We are witnessing the end of grace in the church that was built on a foundation of grace.
If you are a United Methodist, you have almost certainly heard of Rev. Frank Schaefer. An ordained elder in The Eastern Pennsylvania Conference of The United Methodist Church, in 2007 he chose to officiate at his son’s same-sex wedding in Massachusetts. As a result, charges were brought against him, a trial was held and he was suspended for 30 days so that he could consider whether or not he could promise to uphold the “entire” Discipline of the church (essentially a promise never to do this again). After 30 days he returned and said that he could not promise to do so and the Board of Ordained Ministry (BOM) voted to remove his credentials (the newspapers call this being “defrocked”).
What follows is a weird sort of legal maneuvering. Rev. Schaefer appealed the decision of the BOM essentially on the grounds that he was punished twice for the same offense, first a 30 day suspension, and then the removal of his credentials. He won that appeal, and then this week, that appeal was upheld by the Judicial Council, the church’s highest “court.” The basis of their decision is not really a cause for celebration or concern on either side. It really does hinge on a technicality and does nothing at all to change church law. The Judicial Council upheld Rev. Schaefer’s reinstatement on the grounds that the original ruling (by the BOM) was poorly written. It did not clearly state that Rev. Schaefer would lose his credential permanently after the 30 day suspension even though it was apparent from the beginning that this was their intention.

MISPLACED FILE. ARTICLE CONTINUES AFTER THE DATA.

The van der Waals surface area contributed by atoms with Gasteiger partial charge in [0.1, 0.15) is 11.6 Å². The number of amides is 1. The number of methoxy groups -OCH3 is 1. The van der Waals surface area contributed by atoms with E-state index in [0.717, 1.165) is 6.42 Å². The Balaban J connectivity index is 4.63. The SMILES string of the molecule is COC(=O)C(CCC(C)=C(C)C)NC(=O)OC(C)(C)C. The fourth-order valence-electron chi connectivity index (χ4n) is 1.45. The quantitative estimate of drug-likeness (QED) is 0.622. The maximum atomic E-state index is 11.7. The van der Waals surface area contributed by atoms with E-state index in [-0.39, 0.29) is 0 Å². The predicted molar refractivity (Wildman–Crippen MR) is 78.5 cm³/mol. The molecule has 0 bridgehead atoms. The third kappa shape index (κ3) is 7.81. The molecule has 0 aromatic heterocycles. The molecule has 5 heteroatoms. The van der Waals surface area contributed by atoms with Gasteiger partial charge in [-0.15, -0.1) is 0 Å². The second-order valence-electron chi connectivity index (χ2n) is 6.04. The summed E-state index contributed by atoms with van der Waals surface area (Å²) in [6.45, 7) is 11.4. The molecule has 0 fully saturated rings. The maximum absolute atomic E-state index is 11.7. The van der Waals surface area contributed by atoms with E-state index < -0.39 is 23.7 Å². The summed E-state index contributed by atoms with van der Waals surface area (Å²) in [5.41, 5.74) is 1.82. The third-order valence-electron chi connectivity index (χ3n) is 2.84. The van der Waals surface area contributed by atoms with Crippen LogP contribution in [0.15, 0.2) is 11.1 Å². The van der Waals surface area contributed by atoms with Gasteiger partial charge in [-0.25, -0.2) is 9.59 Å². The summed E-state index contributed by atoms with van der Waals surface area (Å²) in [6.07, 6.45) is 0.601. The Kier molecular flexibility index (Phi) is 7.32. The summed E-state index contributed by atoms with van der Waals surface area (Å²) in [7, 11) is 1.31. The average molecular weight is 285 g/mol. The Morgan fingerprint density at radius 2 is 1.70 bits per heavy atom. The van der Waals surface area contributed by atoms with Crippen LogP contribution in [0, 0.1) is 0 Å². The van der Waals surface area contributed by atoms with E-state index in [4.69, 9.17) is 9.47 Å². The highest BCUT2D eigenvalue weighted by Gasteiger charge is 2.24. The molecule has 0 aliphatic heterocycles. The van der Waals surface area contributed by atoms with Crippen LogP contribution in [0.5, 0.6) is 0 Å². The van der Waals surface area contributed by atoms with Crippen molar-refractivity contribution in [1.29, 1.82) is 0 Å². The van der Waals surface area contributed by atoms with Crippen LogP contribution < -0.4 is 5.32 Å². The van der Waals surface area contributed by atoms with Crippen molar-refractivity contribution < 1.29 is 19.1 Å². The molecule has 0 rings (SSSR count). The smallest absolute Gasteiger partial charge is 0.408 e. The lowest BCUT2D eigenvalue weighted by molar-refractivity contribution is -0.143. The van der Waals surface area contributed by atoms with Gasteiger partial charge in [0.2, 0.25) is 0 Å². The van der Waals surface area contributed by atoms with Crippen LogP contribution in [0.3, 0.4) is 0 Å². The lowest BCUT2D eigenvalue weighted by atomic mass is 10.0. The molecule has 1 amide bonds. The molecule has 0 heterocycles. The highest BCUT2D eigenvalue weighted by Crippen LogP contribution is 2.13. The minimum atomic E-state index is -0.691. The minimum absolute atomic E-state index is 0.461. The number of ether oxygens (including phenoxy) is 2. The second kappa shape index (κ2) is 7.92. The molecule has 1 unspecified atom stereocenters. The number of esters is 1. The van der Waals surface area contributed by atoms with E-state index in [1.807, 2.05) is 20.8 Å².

And so, Rev. Schaefer will have his credentials returned to him, he will receive his back pay, church law is unchanged, and everything is the same as before.
Except it isn’t.
Rev. Schaefer might have won, but everyone else lost.
It is reasonably obvious that the Board of Ministry never intended for the 30 day suspension to be the only punishment. The 30 day suspension was intended as an act of grace, a second chance, a recognition that we do things for our children that might be unwise or against the rules, and a chance for Rev. Schaefer to walk away with his integrity (and his credentials) by admitting that he loved his son enough to break the rules.
Perhaps it was poorly written, but now it appears that an act of grace is being punished.
An act of grace is now responsible for undoing the entire trial.
And so now, even though the poorly written decision was “technically” responsible, grace will suffer.
In future trials (and I have no doubt that there will be more) those who make similar rulings will remember the trials and the appeals of Rev. Schaefer. They will want to avoid being misinterpreted. They will want to avoid mistakes. They will want to avoid being overturned on a technicality.
There will be no recognition that sometimes people make unwise decisions.
There will be no understanding or sympathy because we love our children.
There will be no second chances.
We are watching the death of grace.
No matter which side you think is right,
...when we lose grace,
...we all lose.
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